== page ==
Irisin Rescues Blood-Brain Barrier Permeability following Traumatic Brain Injury and Contributes to the Neuroprotection of Exercise in Traumatic Brain Injury.
Guo Peipei,Jin Zhao,Wang Jin,Sang Aming,Wu Huisheng
Oxidative medicine and cellular longevity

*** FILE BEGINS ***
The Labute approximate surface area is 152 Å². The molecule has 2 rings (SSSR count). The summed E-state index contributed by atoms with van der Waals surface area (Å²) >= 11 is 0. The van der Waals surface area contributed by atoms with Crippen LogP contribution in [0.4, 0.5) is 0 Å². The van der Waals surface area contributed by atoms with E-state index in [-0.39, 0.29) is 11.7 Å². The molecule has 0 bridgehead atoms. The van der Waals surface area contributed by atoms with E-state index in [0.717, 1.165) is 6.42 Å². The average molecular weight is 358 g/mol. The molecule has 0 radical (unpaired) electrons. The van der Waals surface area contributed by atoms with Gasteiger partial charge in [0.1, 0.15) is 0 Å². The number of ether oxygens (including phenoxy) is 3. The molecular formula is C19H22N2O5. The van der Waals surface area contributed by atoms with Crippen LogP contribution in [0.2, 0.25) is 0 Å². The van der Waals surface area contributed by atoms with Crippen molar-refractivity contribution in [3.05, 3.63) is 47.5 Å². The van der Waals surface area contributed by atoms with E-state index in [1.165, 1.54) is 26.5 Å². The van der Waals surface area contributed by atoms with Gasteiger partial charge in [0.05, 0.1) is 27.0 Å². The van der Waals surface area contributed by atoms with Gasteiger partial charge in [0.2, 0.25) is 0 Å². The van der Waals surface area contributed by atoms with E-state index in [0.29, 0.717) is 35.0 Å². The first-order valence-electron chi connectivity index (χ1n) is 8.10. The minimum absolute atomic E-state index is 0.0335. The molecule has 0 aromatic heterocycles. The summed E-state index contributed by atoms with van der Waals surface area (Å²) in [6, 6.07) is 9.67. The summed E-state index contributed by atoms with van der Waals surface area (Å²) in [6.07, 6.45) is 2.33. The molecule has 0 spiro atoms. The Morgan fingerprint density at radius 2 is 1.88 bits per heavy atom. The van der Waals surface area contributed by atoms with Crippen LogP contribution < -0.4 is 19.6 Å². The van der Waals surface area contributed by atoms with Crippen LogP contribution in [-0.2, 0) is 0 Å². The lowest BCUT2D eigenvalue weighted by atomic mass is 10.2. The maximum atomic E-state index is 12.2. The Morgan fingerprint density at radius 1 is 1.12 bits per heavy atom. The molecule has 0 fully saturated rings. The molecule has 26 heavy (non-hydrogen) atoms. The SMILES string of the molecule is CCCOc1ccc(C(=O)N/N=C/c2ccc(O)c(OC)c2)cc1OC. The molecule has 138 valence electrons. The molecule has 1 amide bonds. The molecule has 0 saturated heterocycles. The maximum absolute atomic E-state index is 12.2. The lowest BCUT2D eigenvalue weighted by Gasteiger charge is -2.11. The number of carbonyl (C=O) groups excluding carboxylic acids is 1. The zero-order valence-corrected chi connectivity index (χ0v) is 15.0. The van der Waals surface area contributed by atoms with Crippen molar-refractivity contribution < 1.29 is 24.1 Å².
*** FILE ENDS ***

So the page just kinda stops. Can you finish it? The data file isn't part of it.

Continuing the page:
Traumatic brain injury (TBI) has a high incidence, mortality, and morbidity all over the world. One important reason for its poor clinical prognosis is brain edema caused by blood-brain barrier (BBB) dysfunction after TBI. The mechanism may be related to the disorder of mitochondrial morphology and function of neurons in damaged brain tissue, the decrease of uncoupling protein 2 (UCP2) activity, and the increase of inflammatory reaction and oxidative stress. In this study, we aimed to investigate the effects of exogenous irisin on BBB dysfunction after TBI and its role in the neuroprotective effects of endurance exercise (EE) in mice. The concentrations of irisin in cerebrospinal fluid (CSF) and plasma of patients with mild to severe TBI were measured by ELISA. Then, male C57BL/6J mice and UCP2 knockout mice with C57BL/6J background were used to establish the TBI model. The BBB structure and permeability were examined by transmission electron microscopy and Evans blue extravasation, respectively. The protein expressions of irisin, occludin, claudin-5, zonula occludens-1 (ZO-1), nuclear factor E2-related factor 2(Nrf2), quinine oxidoreductase (NQO-1), hemeoxygenase-1 (HO-1), cytochrome C (Cyt-C), cytochrome C oxidase (COX IV), BCL2-associated X protein (Bax), cleaved caspase-3, and UCP2 were detected by western blot. The production of reactive oxygen species (ROS) was evaluated by the dihydroethidium (DHE) staining. The levels of inflammatory factors were detected by ELISA. In this study, we found that the CSF irisin levels were positively correlated with the severity of disease in patients with TBI and both EE and exogenous irisin could reduce BBB damage in a mouse model of TBI. In addition, we used UCP2 mice and further found that irisin could improve the dysfunction of BBB after TBI by promoting the expression of UCP2 on the mitochondrial membrane of neurons, reducing the damage of mitochondrial structure and function, thus alleviating the inflammatory response and oxidative stress. In conclusion, the results of this study suggested that irisin might alleviate brain edema after TBI by promoting the expression of UCP2 on the mitochondrial membrane of neurons and contribute to the neuroprotection of EE against TBI.